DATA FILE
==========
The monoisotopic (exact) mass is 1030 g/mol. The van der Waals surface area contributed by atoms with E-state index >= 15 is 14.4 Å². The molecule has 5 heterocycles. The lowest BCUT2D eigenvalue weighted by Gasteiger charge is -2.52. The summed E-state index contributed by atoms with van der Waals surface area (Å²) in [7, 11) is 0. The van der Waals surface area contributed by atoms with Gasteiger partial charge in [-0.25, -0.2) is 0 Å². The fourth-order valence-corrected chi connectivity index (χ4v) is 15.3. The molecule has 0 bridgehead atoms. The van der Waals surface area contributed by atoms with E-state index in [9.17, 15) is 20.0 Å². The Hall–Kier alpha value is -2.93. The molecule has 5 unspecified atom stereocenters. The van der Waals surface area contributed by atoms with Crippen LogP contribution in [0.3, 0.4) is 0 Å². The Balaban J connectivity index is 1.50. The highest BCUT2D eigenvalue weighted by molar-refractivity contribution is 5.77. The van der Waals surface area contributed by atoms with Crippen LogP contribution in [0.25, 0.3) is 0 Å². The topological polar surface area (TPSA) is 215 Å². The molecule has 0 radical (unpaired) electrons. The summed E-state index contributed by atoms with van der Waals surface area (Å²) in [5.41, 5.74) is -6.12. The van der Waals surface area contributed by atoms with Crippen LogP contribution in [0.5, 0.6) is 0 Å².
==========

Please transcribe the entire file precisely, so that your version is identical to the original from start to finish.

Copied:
The monoisotopic (exact) mass is 1030 g/mol. The van der Waals surface area contributed by atoms with E-state index >= 15 is 14.4 Å². The molecule has 5 heterocycles. The lowest BCUT2D eigenvalue weighted by Gasteiger charge is -2.52. The summed E-state index contributed by atoms with van der Waals surface area (Å²) in [7, 11) is 0. The van der Waals surface area contributed by atoms with Gasteiger partial charge in [-0.25, -0.2) is 0 Å². The fourth-order valence-corrected chi connectivity index (χ4v) is 15.3. The molecule has 0 bridgehead atoms. The van der Waals surface area contributed by atoms with E-state index in [9.17, 15) is 20.0 Å². The Hall–Kier alpha value is -2.93. The molecule has 5 unspecified atom stereocenters. The van der Waals surface area contributed by atoms with Crippen LogP contribution in [0.3, 0.4) is 0 Å². The Balaban J connectivity index is 1.50. The highest BCUT2D eigenvalue weighted by molar-refractivity contribution is 5.77. The van der Waals surface area contributed by atoms with Crippen LogP contribution in [0.25, 0.3) is 0 Å². The topological polar surface area (TPSA) is 215 Å². The molecule has 0 radical (unpaired) electrons. The summed E-state index contributed by atoms with van der Waals surface area (Å²) in [5.41, 5.74) is -6.12. The van der Waals surface area contributed by atoms with Crippen LogP contribution in [0.5, 0.6) is 0 Å².